Giltburg believes that the true way to succeed in music performance is to listen to yourself: listen to what you feel, to what you want and listen to what you are actually doing. “I was my entire life searching for a formula, a set list of things I could do and then have a good performance. I found there was no formula but rather a very generic workflow, which includes recording yourself often and listening to yourself. Because there is a gap between what you think you are doing and what you are actually doing. I find when you are playing it’s very hard to be objectively aware of anything beyond the small details.”


Giltburg encourages musicians to trust their musical intuitions. Musical intuition – this feeling when your are in front of a piece you have never seen before, and something inside you happens and guides you in the right direction – is very important. The music of great composers has enough musicality to allow the performer to try different options. It’s like when an actor performs Shakespeare, his art goes way beyond simply saying the words. There is a lot of space for the actor, for the life. It’s the life that makes a piece of music magical.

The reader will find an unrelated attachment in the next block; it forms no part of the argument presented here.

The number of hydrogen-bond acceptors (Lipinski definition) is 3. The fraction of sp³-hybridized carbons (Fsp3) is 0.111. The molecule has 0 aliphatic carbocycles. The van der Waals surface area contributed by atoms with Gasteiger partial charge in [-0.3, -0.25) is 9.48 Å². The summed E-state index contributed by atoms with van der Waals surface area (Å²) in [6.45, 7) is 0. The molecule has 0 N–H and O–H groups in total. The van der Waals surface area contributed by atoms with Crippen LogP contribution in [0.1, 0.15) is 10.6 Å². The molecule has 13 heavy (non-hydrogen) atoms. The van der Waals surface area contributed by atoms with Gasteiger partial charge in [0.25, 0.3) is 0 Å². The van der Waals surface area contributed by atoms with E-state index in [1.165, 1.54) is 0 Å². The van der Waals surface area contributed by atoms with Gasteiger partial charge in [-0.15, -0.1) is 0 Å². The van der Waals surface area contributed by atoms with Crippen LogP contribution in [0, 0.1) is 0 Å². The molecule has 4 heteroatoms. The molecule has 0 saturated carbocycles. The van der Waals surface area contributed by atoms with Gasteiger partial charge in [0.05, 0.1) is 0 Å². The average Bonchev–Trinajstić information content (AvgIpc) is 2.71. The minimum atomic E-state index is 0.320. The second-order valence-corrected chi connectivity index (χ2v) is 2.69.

“In the end, I find sometimes that it is not so helpful to have conceptions and ideas. I often find that these ideas are less than the music.” Giltburg encourages musicians not to be afraid to be extremely personal, to draw attention with their “voice”, to force the attraction, to build their understanding of a piece with what they have under their eyes. Even when there is a very strong storytelling element, everything should still come from the music, and not from outside.